- Swimming in the High Atlas Mountains: A large pool with an incredible view of the Atlas Mountains is found just down the mountainside from the ropes course. Buy an incredible lunch and a pool pass from the restaurant next-door.
- Garden Marjorelle: My kiddo loved all the colors, bridges, fountains, pools and fish in this garden, and his Dino (see packing tips below) enjoyed hiding in many little flower beds along the way.
- Shopping in the Medina: If you want to experience the local's love of kids, just step into a stall or two in the Medina. My little one was encouraged to lay on rugs to try them out, to “help” weigh out spices and to sample fruits – a playground of exploration! Be warned, when you get home, your kiddo might still sample things from the bulk section of the local grocery store – a little bit of Morocco we should all embrace!
- Horse Carriage Ride: We got on in the Medina and traveled around the hot spots of the city. It was a relaxing way to see city sights, and a great way to escape the sun for a bit.
- Play Soccer in the Alleys: Local kids love to kick soccer balls around in the alleys near their homes, and they are always quick to let little kiddos have a try, so don't be afraid to help your little one join in.
- Take a Food Tour: I will admit, I had the luxury of taking the Marrakech Food Tour on my own, but it's totally something a toddler could join in on, with plenty of foods to sample and enjoy. A small umbrella stroller would be recommended because it's a lengthy walk.
Packing Is Fairly “Standard”
If the task of packing a toddler seems daunting, I hope these ideas ease your mind. Packing a toddler for a Morocco trip is similar to other warm climates. Pack clothing that keeps your little one cool during the heat of the day and a jacket or sweatshirt for chillier evenings. Other great toddler specific items include:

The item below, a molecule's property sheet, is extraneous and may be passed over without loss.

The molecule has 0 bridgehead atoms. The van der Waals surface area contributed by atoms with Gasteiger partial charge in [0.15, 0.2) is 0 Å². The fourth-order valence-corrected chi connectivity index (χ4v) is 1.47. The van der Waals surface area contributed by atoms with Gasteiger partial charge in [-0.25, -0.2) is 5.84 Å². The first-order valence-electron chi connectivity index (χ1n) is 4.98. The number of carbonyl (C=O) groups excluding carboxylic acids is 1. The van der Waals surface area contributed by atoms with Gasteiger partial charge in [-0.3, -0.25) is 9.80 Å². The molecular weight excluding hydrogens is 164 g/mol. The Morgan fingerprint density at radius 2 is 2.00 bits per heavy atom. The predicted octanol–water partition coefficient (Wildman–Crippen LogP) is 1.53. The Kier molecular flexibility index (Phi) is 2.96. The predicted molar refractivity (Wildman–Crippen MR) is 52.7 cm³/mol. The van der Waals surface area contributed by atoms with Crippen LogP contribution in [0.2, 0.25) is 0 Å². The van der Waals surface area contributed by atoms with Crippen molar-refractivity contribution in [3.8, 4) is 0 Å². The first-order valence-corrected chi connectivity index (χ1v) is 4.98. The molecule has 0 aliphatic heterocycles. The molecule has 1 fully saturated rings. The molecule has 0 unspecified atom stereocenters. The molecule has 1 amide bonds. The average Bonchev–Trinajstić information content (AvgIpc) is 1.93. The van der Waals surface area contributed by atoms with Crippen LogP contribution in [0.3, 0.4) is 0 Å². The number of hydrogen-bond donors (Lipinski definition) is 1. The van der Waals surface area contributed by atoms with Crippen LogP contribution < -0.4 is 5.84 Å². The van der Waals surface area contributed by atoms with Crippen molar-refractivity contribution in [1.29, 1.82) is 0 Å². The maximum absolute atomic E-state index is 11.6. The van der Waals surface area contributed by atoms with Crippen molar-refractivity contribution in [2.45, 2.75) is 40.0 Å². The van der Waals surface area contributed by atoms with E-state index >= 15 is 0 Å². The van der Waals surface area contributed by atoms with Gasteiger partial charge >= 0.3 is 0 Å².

- Small umbrella stroller: Your little one will get tired walking at a certain point, so a stroller is handy. Small umbrella strollers allow for easier navigation through the markets and streets. Additionally, elevators are not common, so you want something you can easily fold down and carry up a flight (or three!) of stairs if a rooftop restaurant or shop calls your name.
- Comfortable walking shoes
- Swim suit
- Loads of sunscreen!
- Favorite water bottle
- Hat for sun protection
- Medications and Emergency Kit: Tylenol, Ibuprofen, thermometer, bandaids, etc. It's not that you can't find pain relievers or medical tools in Morocco, it's just that it takes time to navigate the pharmacy system and dosages are different than at home. I felt more comfortable having my products on hand at all times.
- Entertainment/Activity Kit: My kiddo had stickers, a Crayola Color Wonder Tote (check other ideas out here) and a dinosaur toy that traveled around with us throughout the city. Restaurants typically don't have kid's meals with toys or play areas, so you will need a few tricks up your sleeve to enjoy a long meal or an extended time out from your riad/hotel. Luckily, the sights and smells are intriguing on their own, and no one minds a curious kiddo. Truly – they don't mind in Morocco!
- Car Seat: Car seats are not so easy to find in Morocco and the quality not that good. The majority of people do not use car seats for children or babies. You might decide to rent a car so you can avoid the hassle of installing a car seat in taxis.
- Tablet: So I don't always give my kids tablets, but sometimes my toddler just needed a moment to lounge on our travels, and some pre-downloaded Daniel Tiger did the trick. I highly recommend pre-downloading any cartoons or movies you might want, as Wi-Fi isn't always reliable and sometimes downloading isn't available once there.
Many items can be easily purchased at the grocery stores in Morocco including diapers, wipes and shower toiletries, so don't stress, you can stock up when you arrive if you want to save space in your bags.
Morocco might not be your first thought for a family destination when your children are young, but it can be done, and it's incredibly rewarding. If Morocco is on your bucket list, take your toddler and have an adventure together!
Have you ever traveled in Morocco with a toddler? What was your experience like?